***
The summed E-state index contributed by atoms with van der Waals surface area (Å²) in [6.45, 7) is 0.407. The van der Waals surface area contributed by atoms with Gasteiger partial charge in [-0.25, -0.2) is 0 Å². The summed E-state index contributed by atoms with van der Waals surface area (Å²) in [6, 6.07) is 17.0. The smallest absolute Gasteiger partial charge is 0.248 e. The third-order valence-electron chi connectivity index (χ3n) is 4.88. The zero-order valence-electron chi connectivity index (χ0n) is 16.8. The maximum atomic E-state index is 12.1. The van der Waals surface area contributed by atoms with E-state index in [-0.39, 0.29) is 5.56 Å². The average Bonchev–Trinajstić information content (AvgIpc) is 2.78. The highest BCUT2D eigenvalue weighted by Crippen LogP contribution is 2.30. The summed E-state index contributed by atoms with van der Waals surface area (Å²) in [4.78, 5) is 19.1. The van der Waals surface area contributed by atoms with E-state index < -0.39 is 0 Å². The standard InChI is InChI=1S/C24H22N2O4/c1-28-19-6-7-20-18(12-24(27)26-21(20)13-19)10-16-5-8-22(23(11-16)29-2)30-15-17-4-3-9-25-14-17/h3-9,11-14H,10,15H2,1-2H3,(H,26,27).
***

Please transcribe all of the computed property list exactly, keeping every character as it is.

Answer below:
The summed E-state index contributed by atoms with van der Waals surface area (Å²) in [6.45, 7) is 0.407. The van der Waals surface area contributed by atoms with Gasteiger partial charge in [-0.25, -0.2) is 0 Å². The summed E-state index contributed by atoms with van der Waals surface area (Å²) in [6, 6.07) is 17.0. The smallest absolute Gasteiger partial charge is 0.248 e. The third-order valence-electron chi connectivity index (χ3n) is 4.88. The zero-order valence-electron chi connectivity index (χ0n) is 16.8. The maximum atomic E-state index is 12.1. The van der Waals surface area contributed by atoms with E-state index in [-0.39, 0.29) is 5.56 Å². The average Bonchev–Trinajstić information content (AvgIpc) is 2.78. The highest BCUT2D eigenvalue weighted by Crippen LogP contribution is 2.30. The summed E-state index contributed by atoms with van der Waals surface area (Å²) in [4.78, 5) is 19.1. The van der Waals surface area contributed by atoms with E-state index < -0.39 is 0 Å². The standard InChI is InChI=1S/C24H22N2O4/c1-28-19-6-7-20-18(12-24(27)26-21(20)13-19)10-16-5-8-22(23(11-16)29-2)30-15-17-4-3-9-25-14-17/h3-9,11-14H,10,15H2,1-2H3,(H,26,27).